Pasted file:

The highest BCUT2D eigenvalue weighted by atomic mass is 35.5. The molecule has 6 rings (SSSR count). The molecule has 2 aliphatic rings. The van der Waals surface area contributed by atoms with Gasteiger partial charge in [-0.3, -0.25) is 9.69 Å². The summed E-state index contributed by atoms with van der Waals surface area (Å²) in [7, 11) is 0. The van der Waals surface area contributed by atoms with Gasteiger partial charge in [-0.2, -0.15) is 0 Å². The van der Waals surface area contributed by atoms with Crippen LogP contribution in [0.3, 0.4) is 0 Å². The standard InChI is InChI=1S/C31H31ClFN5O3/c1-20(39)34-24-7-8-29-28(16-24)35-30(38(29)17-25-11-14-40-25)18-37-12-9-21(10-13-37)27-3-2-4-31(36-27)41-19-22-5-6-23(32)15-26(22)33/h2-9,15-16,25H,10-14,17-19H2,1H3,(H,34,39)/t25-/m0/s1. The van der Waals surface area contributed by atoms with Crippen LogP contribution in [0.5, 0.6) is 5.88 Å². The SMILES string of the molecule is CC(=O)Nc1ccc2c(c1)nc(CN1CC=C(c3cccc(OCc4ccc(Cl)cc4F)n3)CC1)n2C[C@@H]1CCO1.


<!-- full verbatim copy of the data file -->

The highest BCUT2D eigenvalue weighted by atomic mass is 35.5. The molecule has 6 rings (SSSR count). The molecule has 2 aliphatic rings. The van der Waals surface area contributed by atoms with Gasteiger partial charge in [-0.3, -0.25) is 9.69 Å². The summed E-state index contributed by atoms with van der Waals surface area (Å²) in [7, 11) is 0. The van der Waals surface area contributed by atoms with Gasteiger partial charge in [-0.2, -0.15) is 0 Å². The van der Waals surface area contributed by atoms with Crippen LogP contribution in [0.3, 0.4) is 0 Å². The standard InChI is InChI=1S/C31H31ClFN5O3/c1-20(39)34-24-7-8-29-28(16-24)35-30(38(29)17-25-11-14-40-25)18-37-12-9-21(10-13-37)27-3-2-4-31(36-27)41-19-22-5-6-23(32)15-26(22)33/h2-9,15-16,25H,10-14,17-19H2,1H3,(H,34,39)/t25-/m0/s1. The van der Waals surface area contributed by atoms with Crippen LogP contribution in [0.5, 0.6) is 5.88 Å². The SMILES string of the molecule is CC(=O)Nc1ccc2c(c1)nc(CN1CC=C(c3cccc(OCc4ccc(Cl)cc4F)n3)CC1)n2C[C@@H]1CCO1.